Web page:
How far can you get from the world of horse racing and still be the doyen of the equine thriller? Francis’s latest hero doesn’t get any closer to the winner’s circle than glass-blowing, but that’s close enough for plenty of excitement.
Minutes after his friend Martin Stukely is killed under his eyes at the last hurdle of a steeplechase, Gerard Logan gets a package from Eddie Payne, Martin’s valet, that Eddie insists Martin had meant for him. Inside is nothing but an unlabeled videotape. But it must be a doozy, because before Gerard has a chance to play it back, it’s stolen from his glassworks storefront, along with a parcel of money ready for the bank, by a cherubic white-bearded gent. In no time at all, Francis (Second Wind, 1999, etc.) buries the obvious questions—who was the thief racehorse owner Lloyd Baxter spotted just as he was being carried off by an epileptic seizure, and what made the video so valuable?—beneath an avalanche of even more puzzling riddles. Why would a gang of ruffians break into Martin’s house, knocking out his family, to steal every video in sight, then return to give Gerard’s place the same treatment and threaten him with torture if he won’t give up the tape? Why won’t Eddie’s daughter Rose Robins, who obviously knows who gave the original video to Martin, tell Gerard who it was? Who is the mysterious assailant who nearly succeeds in breaking the wrists that Gerard’s livelihood depends on? How long will it be before Detective Constable Catherine Dodd sheds her maidenly modesty and her motorcycle leathers for Gerard’s embraces? And is there anybody in the county who isn’t entangled in this web of conspiracy?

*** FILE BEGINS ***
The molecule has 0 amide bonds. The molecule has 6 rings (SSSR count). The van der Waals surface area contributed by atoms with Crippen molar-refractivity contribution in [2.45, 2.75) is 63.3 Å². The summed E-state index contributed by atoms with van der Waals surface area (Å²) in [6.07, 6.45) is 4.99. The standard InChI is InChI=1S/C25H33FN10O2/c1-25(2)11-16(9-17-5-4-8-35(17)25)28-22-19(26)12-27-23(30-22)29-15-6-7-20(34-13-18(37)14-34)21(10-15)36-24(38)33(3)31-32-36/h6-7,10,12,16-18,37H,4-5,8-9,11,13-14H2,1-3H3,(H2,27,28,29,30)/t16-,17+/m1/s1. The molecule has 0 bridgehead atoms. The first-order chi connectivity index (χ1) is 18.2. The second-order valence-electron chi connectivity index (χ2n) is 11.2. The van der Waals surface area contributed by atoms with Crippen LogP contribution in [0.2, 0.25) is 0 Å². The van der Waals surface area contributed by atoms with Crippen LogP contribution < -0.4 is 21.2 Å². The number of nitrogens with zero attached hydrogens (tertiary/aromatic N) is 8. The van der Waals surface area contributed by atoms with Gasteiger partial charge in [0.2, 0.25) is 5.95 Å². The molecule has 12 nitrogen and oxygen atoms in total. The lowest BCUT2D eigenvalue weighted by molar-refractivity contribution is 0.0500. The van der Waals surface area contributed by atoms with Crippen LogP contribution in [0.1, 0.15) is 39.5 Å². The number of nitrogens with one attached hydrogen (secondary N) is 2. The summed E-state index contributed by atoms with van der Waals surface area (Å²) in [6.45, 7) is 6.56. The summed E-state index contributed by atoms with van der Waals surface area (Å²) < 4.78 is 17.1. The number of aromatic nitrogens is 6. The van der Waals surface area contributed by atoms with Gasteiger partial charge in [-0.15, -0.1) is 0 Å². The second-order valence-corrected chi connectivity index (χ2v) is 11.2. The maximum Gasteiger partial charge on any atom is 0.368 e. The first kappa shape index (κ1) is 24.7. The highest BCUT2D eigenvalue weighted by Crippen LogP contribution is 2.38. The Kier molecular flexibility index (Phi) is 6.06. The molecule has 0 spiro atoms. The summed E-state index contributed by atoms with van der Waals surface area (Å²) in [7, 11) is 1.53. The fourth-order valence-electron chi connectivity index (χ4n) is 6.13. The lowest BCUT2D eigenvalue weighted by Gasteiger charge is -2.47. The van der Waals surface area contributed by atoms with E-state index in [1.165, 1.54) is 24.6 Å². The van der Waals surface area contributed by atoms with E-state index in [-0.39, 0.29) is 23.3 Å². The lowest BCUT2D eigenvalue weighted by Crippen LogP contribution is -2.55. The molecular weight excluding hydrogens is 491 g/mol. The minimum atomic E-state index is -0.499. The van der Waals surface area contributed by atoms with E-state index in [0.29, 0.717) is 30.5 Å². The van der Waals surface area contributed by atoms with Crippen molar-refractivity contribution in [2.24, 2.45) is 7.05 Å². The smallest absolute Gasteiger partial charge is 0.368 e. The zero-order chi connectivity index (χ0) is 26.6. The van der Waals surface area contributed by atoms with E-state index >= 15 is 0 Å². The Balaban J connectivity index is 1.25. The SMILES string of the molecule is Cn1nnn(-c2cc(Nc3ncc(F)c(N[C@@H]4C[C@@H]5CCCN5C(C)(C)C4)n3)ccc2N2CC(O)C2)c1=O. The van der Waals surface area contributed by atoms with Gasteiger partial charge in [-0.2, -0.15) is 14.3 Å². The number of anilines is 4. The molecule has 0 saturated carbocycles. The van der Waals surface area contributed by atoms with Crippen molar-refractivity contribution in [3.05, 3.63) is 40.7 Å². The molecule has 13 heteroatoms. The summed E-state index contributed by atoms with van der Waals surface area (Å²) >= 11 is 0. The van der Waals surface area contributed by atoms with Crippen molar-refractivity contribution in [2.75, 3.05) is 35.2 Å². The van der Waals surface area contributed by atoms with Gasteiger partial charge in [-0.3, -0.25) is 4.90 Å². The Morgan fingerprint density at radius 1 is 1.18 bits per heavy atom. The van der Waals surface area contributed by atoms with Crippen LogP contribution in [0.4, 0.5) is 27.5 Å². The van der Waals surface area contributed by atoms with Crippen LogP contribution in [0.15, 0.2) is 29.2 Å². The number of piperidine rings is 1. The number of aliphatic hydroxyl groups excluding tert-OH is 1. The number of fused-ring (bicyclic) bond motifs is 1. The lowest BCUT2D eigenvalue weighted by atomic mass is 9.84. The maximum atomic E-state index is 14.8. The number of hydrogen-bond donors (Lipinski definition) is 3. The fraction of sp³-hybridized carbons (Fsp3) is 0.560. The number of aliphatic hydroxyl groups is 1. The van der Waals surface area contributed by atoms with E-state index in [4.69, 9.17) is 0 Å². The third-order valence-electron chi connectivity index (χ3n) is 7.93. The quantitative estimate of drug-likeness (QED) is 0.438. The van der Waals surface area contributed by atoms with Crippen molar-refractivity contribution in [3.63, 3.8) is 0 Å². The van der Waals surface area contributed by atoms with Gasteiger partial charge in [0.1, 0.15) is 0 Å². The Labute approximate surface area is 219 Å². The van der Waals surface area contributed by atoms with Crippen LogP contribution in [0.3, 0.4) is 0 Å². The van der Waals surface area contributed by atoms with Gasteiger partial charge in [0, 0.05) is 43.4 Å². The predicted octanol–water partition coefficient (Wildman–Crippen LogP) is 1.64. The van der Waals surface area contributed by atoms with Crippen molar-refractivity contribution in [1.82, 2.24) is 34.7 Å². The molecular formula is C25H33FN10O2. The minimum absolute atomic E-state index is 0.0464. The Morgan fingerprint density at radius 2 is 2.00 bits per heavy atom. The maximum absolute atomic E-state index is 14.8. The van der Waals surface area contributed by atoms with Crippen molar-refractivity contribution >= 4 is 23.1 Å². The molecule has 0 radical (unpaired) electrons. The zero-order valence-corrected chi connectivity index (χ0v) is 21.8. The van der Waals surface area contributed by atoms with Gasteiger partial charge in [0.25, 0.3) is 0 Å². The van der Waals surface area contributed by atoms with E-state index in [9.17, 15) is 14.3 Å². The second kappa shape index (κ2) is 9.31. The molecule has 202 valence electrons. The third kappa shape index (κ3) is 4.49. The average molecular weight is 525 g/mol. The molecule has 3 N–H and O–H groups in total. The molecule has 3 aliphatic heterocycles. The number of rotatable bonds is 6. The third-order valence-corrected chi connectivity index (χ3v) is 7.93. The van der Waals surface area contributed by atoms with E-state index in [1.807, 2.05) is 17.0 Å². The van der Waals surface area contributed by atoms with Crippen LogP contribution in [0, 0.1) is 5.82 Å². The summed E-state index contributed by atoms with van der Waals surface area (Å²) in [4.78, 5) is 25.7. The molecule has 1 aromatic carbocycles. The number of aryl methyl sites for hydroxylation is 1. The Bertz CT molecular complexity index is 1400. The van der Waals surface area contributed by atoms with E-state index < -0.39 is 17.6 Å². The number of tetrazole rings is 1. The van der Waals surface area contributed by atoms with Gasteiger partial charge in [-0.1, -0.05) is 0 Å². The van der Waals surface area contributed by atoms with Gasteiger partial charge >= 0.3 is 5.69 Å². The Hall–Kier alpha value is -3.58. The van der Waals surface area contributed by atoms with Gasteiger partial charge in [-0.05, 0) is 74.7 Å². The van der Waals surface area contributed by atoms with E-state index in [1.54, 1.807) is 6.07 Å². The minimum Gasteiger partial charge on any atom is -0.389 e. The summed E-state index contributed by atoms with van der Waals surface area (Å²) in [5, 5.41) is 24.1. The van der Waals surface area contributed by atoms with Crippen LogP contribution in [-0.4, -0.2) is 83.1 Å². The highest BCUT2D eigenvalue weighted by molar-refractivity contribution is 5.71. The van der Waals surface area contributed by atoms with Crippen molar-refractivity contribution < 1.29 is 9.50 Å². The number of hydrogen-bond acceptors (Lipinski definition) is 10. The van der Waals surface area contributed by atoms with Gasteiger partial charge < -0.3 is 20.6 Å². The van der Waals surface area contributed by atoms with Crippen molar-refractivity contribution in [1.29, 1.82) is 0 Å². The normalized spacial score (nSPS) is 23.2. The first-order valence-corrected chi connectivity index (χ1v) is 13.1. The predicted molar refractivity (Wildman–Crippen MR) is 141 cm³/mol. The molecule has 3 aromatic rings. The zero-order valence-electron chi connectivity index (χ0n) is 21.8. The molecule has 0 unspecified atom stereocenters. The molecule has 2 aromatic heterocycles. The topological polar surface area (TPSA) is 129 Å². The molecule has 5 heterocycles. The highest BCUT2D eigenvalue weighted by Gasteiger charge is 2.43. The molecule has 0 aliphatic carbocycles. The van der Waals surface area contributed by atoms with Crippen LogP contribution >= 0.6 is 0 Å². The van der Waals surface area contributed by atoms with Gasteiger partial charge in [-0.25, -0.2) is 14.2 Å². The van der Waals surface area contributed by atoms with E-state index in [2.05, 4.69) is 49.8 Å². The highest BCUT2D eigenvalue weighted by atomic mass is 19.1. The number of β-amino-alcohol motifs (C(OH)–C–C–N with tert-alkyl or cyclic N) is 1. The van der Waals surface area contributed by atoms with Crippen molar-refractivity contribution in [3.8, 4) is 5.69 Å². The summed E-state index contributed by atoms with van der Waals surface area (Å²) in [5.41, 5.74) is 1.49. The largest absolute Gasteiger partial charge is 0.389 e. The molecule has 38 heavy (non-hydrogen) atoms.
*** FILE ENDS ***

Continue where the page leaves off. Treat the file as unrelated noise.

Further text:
So many crooks and crimes this time that you’ll need a racing form to sort them out. But Francis, though well below his best form, makes glass-blowing as fascinating and dangerous as steeplechasing.